The History of official meat controls

January 5, 2018 | Author: Anonymous | Category: Business, Finance, Financial Markets
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The early history of official meat controls in the UK

Eleni Michalopoulou

University of Liverpool, School of Veterinary Science

19th Century: a case 1857 Session 2 [2233] Report on Murrain in Horned Cattle, Public Sale of Diseased Animals, and Effects of Consumption of their Flesh on Human Health, by E.H. Greenhow

“These butchers are there described as persons who purchase and kill diseased cows and other animals…. The meat is chiefly sold to the proprietors of stew and pie shops, but also partially retailed to the poorer classes….”

Nuisances removal and disease prevention Act 1855 • Addresses the sale of meat

unfit for human consumption; • The act made obligatory the employment of one or more "sanitary inspectors" (previously inspectors of nuisances) by each authority or jointly with other authorities; • Defined their powers of entry

Nuisances removal and disease prevention Act 1855

Mid19th century: the context… •

Industrial Revolution and liberalisation of trade

Urbanisation –

Poor Law amendment Act 1832

Epidemics –



FMD: 1839


Phytophthora infestans (Potato blight)

Sanitary movement and first legislation –

Engels, Chadwick, Snow

Miasma v contagion

Political change:

The Great Reform Act 1832

The People’s Charter 1838

1848 Revolutions in Europe

1855: "Recherches sur la Putrefaction" by Luis Pasteur

Nuisances Removal and Disease Prevention Act 1855 •

Trade in meat from diseased animals is at the centre of Inspectors’ enforcement when and where it is applied

John Gamgee estimated that around 20% of all meat consumed in the UK in the 1850s and1860s

was from diseased animals (predominantly FMD and CBPP) •

Newton Heath had 16 abattoirs of which 3 specialised in the slaughter of diseased animals

The Inspector for Leads: –

1861: 798 submitted, 305 rejected

1864: 1,414 submitted, 547 rejected

The diseased meat not sent through Leads….

Nuisances Removal and Disease Prevention Act 1855 •

The implementation of the Act was not uniform or compulsory for the Local Authorities. Not enough inspectors were appointed (Birmingham had only one)

There is no specific training

Butchers, Farmers, Cattle dealers and dairymen fought against the implementation of the Act (e.g. Smithfield Market relocation: 1828-1855, pubs, butchers and St Bart’s)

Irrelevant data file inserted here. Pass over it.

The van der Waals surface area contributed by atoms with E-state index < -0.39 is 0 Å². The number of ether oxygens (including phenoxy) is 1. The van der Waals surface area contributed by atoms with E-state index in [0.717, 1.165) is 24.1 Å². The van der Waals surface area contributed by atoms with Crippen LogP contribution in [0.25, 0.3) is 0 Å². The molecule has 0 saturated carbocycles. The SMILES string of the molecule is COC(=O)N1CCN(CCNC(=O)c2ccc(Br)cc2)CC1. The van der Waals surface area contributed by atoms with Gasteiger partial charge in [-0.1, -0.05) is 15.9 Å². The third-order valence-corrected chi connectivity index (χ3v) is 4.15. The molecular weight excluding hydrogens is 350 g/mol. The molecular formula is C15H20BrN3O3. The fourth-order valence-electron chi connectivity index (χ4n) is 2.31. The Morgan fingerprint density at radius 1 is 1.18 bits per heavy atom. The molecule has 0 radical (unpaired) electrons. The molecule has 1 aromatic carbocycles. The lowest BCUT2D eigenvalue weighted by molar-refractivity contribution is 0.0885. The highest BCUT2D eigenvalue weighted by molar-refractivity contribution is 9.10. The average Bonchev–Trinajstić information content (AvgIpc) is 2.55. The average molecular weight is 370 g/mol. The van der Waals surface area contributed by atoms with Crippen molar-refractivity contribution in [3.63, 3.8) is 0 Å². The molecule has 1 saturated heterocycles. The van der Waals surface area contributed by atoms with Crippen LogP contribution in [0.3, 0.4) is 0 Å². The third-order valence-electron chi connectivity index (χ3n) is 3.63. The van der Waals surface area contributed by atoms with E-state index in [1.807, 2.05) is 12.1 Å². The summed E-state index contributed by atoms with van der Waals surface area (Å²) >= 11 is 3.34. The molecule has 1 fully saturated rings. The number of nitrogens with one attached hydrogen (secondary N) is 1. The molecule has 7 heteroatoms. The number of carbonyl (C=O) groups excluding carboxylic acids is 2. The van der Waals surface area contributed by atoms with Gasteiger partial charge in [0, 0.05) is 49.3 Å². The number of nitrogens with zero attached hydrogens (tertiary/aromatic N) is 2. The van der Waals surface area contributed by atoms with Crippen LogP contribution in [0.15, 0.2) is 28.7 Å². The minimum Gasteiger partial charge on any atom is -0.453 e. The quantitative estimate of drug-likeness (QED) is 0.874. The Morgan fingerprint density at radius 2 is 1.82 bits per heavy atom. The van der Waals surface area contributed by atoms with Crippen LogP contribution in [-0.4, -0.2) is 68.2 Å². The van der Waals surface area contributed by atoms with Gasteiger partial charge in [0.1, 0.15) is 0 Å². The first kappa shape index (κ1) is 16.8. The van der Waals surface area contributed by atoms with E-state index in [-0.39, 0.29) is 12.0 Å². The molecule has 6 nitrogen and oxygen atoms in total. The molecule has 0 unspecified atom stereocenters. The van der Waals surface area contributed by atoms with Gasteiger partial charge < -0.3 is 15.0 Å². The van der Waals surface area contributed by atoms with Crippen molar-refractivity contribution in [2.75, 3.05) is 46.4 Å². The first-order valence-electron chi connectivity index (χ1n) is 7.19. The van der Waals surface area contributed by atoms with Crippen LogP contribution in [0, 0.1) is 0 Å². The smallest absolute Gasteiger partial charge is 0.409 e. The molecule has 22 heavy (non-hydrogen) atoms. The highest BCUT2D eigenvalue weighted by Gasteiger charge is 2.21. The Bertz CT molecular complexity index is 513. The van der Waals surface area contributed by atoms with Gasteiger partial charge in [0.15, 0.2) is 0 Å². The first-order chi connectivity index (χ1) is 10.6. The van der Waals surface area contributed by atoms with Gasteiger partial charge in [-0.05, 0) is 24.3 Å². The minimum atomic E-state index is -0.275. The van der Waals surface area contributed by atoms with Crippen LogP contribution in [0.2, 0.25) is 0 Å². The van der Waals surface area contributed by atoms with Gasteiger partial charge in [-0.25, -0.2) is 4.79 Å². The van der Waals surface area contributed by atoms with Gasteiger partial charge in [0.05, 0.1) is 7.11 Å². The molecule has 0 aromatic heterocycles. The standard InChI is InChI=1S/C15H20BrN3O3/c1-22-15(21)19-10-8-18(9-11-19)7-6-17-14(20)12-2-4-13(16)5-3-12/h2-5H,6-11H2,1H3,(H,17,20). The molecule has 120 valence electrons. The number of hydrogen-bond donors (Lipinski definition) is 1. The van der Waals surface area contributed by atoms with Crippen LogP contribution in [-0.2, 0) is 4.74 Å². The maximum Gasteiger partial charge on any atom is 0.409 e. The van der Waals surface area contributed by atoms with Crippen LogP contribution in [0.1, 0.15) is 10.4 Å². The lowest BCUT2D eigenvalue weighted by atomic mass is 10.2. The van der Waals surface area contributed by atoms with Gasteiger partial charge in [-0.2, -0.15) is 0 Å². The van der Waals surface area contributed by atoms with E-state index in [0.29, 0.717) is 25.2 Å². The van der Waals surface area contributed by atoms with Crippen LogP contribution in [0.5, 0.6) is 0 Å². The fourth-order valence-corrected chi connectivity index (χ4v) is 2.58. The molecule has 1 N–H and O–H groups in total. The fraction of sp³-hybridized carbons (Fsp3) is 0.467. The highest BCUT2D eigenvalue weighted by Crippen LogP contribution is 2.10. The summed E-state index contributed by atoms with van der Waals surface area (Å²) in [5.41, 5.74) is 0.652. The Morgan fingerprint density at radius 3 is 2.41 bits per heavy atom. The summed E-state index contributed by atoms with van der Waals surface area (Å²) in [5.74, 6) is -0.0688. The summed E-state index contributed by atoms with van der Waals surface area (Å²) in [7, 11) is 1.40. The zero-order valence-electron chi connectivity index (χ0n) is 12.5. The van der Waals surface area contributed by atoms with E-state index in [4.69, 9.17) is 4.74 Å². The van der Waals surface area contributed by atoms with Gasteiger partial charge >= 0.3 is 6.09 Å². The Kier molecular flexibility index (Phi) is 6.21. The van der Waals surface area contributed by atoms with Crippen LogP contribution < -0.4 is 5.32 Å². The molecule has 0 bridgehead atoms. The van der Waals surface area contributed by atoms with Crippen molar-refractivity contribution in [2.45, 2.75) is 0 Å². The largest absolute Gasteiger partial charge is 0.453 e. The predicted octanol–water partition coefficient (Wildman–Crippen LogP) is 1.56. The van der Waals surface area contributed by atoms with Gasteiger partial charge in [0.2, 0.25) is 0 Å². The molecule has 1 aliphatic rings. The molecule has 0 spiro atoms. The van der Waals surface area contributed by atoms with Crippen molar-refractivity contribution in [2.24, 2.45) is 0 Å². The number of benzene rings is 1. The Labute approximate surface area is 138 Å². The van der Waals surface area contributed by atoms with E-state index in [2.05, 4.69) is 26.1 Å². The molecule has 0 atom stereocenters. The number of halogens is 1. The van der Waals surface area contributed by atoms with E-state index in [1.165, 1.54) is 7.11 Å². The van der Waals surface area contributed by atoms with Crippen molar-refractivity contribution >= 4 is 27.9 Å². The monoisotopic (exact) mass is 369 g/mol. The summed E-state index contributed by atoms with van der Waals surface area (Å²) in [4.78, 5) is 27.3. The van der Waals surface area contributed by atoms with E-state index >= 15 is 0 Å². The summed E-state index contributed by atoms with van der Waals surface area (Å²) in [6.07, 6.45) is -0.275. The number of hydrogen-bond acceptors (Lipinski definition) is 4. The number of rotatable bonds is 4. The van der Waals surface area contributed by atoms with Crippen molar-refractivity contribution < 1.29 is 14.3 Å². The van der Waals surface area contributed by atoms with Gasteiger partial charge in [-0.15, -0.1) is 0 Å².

The links between diseased animals and human disease is not based on knowledge of aetiology but observation and occasionally “experimental” studies

The Buildings Act 1844 • No slaughterhouse within 50 feet of a dwelling and 40 feet of a public way with a 30 year period of grace… • “Remembered” in 1873, it would have led to the closure

of private abattoirs • The House of commons Select Committee on Noxious Businesses recommended the repeal of the relevant clauses of the Act

The Public Health Act 1875

Gradual implementation: • At the end of the 1870’s 689 district in England and Wales had at least byelaws for the sale and slaughter of meat while 205 did not

• In 1896 From 249 Meat inspectors Nationally 191 were in London and 13 in Glasgow

Tuberculosis • Dominates the discussion about animal and human disease – Confusion over transmissibility of M. bovis to humans

– Long debate over the role of meat in transmission and the need for whole carcass condemnation

• Unsafe meat begins to get specific descriptions

• The debate on the need for 100% inspection and public abattoirs continues

1898: 2nd Royal Commission on Tuberculosis • Recognises TB as a zoonosis transmitted by food with particular reference to milk (R. Koch will later challenge this statement, 3rd Comission) • Suggests that the use of the meat from diseased animals if not directly affected may be consumed • Recommends cooking of meat and boiling of milk • Recommends the creation of Public slaughterhouses under the

supervision of the local authority and the closure of the private ones • Recommends the technical training of Meat inspectors.

Results… •